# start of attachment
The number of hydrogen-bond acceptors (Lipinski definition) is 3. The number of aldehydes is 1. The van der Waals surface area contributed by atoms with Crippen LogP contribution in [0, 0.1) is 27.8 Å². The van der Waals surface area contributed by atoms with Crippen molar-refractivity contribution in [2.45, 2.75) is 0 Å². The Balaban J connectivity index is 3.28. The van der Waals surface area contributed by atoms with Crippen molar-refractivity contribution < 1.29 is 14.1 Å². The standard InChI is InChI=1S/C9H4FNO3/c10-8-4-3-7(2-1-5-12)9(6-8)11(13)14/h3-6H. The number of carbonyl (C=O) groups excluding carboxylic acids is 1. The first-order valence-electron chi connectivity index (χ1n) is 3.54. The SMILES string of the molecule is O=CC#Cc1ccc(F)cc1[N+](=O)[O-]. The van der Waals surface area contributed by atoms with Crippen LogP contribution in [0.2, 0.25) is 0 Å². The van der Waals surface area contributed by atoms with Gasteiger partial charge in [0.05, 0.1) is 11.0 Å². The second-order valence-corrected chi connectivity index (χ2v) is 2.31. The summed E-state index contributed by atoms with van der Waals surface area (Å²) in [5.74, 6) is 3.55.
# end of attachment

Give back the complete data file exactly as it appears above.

The number of hydrogen-bond acceptors (Lipinski definition) is 3. The number of aldehydes is 1. The van der Waals surface area contributed by atoms with Crippen LogP contribution in [0, 0.1) is 27.8 Å². The van der Waals surface area contributed by atoms with Crippen molar-refractivity contribution in [2.45, 2.75) is 0 Å². The Balaban J connectivity index is 3.28. The van der Waals surface area contributed by atoms with Crippen molar-refractivity contribution < 1.29 is 14.1 Å². The standard InChI is InChI=1S/C9H4FNO3/c10-8-4-3-7(2-1-5-12)9(6-8)11(13)14/h3-6H. The number of carbonyl (C=O) groups excluding carboxylic acids is 1. The first-order valence-electron chi connectivity index (χ1n) is 3.54. The SMILES string of the molecule is O=CC#Cc1ccc(F)cc1[N+](=O)[O-]. The van der Waals surface area contributed by atoms with Crippen LogP contribution in [0.2, 0.25) is 0 Å². The van der Waals surface area contributed by atoms with Gasteiger partial charge in [0.05, 0.1) is 11.0 Å². The second-order valence-corrected chi connectivity index (χ2v) is 2.31. The summed E-state index contributed by atoms with van der Waals surface area (Å²) in [5.74, 6) is 3.55.